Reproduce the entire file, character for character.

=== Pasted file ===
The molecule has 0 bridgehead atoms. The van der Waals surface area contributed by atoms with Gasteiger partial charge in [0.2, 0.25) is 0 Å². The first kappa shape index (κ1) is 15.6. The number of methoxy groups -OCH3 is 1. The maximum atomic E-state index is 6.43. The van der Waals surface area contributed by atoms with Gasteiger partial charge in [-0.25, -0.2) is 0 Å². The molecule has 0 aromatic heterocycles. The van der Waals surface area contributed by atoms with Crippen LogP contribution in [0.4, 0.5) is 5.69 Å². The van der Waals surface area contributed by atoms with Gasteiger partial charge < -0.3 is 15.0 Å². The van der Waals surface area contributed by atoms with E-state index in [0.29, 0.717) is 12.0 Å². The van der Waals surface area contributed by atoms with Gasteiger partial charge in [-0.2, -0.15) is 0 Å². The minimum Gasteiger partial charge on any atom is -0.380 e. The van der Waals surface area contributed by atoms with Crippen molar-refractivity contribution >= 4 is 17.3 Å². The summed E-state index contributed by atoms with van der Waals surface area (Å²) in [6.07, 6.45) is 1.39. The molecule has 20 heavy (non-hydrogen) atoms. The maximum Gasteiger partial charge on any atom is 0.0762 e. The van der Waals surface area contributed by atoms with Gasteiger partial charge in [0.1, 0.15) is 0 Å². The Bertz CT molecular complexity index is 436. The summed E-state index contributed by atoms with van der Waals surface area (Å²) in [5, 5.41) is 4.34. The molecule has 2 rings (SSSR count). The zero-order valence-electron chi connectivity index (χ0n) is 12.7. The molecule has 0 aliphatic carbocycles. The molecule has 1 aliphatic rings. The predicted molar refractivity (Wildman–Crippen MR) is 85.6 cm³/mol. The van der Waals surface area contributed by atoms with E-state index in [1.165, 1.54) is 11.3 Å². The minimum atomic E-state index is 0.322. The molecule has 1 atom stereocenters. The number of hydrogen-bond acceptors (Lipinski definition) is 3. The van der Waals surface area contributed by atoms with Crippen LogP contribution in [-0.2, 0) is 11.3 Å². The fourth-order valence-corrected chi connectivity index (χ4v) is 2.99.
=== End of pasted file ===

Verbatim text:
The molecule has 0 bridgehead atoms. The van der Waals surface area contributed by atoms with Gasteiger partial charge in [0.2, 0.25) is 0 Å². The first kappa shape index (κ1) is 15.6. The number of methoxy groups -OCH3 is 1. The maximum atomic E-state index is 6.43. The van der Waals surface area contributed by atoms with Gasteiger partial charge in [-0.25, -0.2) is 0 Å². The molecule has 0 aromatic heterocycles. The van der Waals surface area contributed by atoms with Crippen LogP contribution in [0.4, 0.5) is 5.69 Å². The van der Waals surface area contributed by atoms with Gasteiger partial charge < -0.3 is 15.0 Å². The van der Waals surface area contributed by atoms with E-state index in [0.29, 0.717) is 12.0 Å². The van der Waals surface area contributed by atoms with Gasteiger partial charge in [-0.2, -0.15) is 0 Å². The minimum Gasteiger partial charge on any atom is -0.380 e. The van der Waals surface area contributed by atoms with Crippen molar-refractivity contribution >= 4 is 17.3 Å². The summed E-state index contributed by atoms with van der Waals surface area (Å²) in [6.07, 6.45) is 1.39. The molecule has 20 heavy (non-hydrogen) atoms. The maximum Gasteiger partial charge on any atom is 0.0762 e. The van der Waals surface area contributed by atoms with Gasteiger partial charge in [0.1, 0.15) is 0 Å². The Bertz CT molecular complexity index is 436. The summed E-state index contributed by atoms with van der Waals surface area (Å²) in [5, 5.41) is 4.34. The molecule has 2 rings (SSSR count). The zero-order valence-electron chi connectivity index (χ0n) is 12.7. The molecule has 0 aliphatic carbocycles. The molecule has 1 aliphatic rings. The predicted molar refractivity (Wildman–Crippen MR) is 85.6 cm³/mol. The van der Waals surface area contributed by atoms with E-state index in [1.165, 1.54) is 11.3 Å². The minimum atomic E-state index is 0.322. The molecule has 1 atom stereocenters. The number of hydrogen-bond acceptors (Lipinski definition) is 3. The van der Waals surface area contributed by atoms with Crippen LogP contribution in [-0.2, 0) is 11.3 Å². The fourth-order valence-corrected chi connectivity index (χ4v) is 2.99.